It is above all in the special class of studies and caprices, that Bertini's immense popularity is founded. It is here that he occupied a unique position and opened the path over which the next generation of composers was to rush after him. In each of his numerous collections of studies, embracing every degree of difficulty, he has insistently given to every piece, easy or difficult, brief or extended, a character of salient melody. The technical problem to be overcome presents itself as a song; even where the study is devoted to the problem of velocity the general contour falls into a melodic curve, and this is the first and transcendent cause of the universal success of these pieces, which are, furthermore, natural in respect to rhythm and carefully thought out harmonically.
Robert Schumann, in a review of one of Bertini's piano trios in the Gesammelte Schriften, comments that Bertini writes easily flowing harmony but that the movements are too long. He continues: "With the best will in the world, we find it difficult to be angry with Bertini, yet he drives us to distraction with his perfumed Parisian phrases; all his music is as smooth as silk and satin." German sentimentality has never appreciated French elegance.
Bertini is best remembered today for his piano method Le Rudiment du pianiste, and his 20 books of approximately 500 studies.
The Nonetto opus 107 for flute, oboe, bassoon, French horn, trumpet, viola, cello, double bass, and piano, composed in 1835, is one of Bertini's major works. Berlioz wrote a review in Maurice Schlesinger's widely distributed and very influential La Revue et Gazette musicale de Paris of a performance at a music evening given by the Tilmant brothers on 6 May 1838:
That same evening a Nonetto by Bertini for piano, viola, cello, oboe, flute, horn, bassoon, trumpet and bass, was performed. It is a great and beautiful composition in which each instrument contributes to the whole according to its importance and idiomatic qualities, without trying to stand out individually. The piano itself is only entrusted those parts which contribute to the musical sense of the moment, and makes no effort toward brilliance for brilliance's sake. Beethoven himself followed this philosophy in his immortal trios. Amongst other movements, this Nonetto includes an adagio entitled La Melancolie which provides more than its title might indicate; it is so grandiose, at times so majestically sombre, that the sentiment of melancholy one expects is overshadowed by ideas of a much higher and rare order. In no way do I mean to quibble with the title, God forbid; all I wish to say is that this admirable work is not only melancholic, but also much more. In the Scherzo and Finale one finds details of graceful melancholy as well as vivacious charm, but the Adagio rises up in the centre of the work like the Mont Blanc among its neighbouring peaks; it dominates all; it is a sublime and profound meditation which provides an almost painful impression that cannot be forgotten.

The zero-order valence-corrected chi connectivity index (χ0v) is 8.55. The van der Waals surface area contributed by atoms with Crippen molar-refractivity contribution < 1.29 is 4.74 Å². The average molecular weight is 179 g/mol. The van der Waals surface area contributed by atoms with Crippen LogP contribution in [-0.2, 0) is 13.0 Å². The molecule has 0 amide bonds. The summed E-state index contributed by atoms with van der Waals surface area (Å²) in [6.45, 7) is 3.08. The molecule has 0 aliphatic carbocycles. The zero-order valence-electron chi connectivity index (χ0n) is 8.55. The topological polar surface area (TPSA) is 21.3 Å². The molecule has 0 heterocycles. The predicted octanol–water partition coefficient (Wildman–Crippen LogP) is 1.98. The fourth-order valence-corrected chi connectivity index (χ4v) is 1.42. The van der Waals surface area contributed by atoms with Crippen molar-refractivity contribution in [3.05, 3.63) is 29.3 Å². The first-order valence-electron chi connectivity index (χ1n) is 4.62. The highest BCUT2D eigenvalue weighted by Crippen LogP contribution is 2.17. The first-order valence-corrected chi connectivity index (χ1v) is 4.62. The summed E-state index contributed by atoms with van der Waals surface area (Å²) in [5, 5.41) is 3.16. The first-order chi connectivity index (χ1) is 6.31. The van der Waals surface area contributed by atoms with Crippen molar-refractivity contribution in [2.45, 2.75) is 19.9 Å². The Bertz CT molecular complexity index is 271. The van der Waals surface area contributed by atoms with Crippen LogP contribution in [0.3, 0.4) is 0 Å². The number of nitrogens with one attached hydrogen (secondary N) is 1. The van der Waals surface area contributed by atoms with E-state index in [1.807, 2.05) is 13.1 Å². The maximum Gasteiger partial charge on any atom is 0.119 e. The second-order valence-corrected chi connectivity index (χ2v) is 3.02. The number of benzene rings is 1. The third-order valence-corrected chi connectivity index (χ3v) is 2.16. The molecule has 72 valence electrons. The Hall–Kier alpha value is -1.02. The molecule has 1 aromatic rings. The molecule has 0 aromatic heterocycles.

Berlioz later made further comments about this evening in the July 6 edition of Le Journal des débats:
The Nonetto by Bertini... is the work of a great musician with a lively and ardent imagination, who will grow stronger and more powerful if he refrains from his attempts to encourage applause as he occasionally sought to do in the first movement. His peroration was all too obvious and he is seen to be too preoccupied with achieving success and producing effects. This detracts from the free flowing of his thoughts. This fault does not exist in the other parts of the Nonetto. In composing these the author, fully involved in his subject, undoubtedly forgot that he was actually writing for his public, and concerned himself only with the task at hand and the ultimate unity of the work. Which of these last three movements is our favourite? The Adagio, above all, is without question a noble and magnificent inspiration whose sombre poetry reminds us of the sublime greatness of Beethoven's Sonatas. This is admirable.
The Nonetto was reduced to a quintet (flute or violin, violin, viola, cello and piano) by Charles Schwencke, a pianist and composer from Hamburg who was living in Paris. This appears to have been done for amateur musicians: the flute part, which can be replaced by a violin, contains frequent octave transpositions to make it easier to play.
Bertini wrote approximately 500 études, ranging from easy studies for young students whose hands cannot span an octave to concert études. They were published in sets of 25 studies each. Roughly in order of difficulty they are:
Vocal Music
Le jaloux dupé. Opéra comique en 1 acte
Miscellaneous piano pieces
Duos for piano and violin by Bertini and Antoine Fontaine
Duo for piano and violin by Bertini and Auguste Franchomme
Duo for piano and flute by Bertini and Joseph Guillou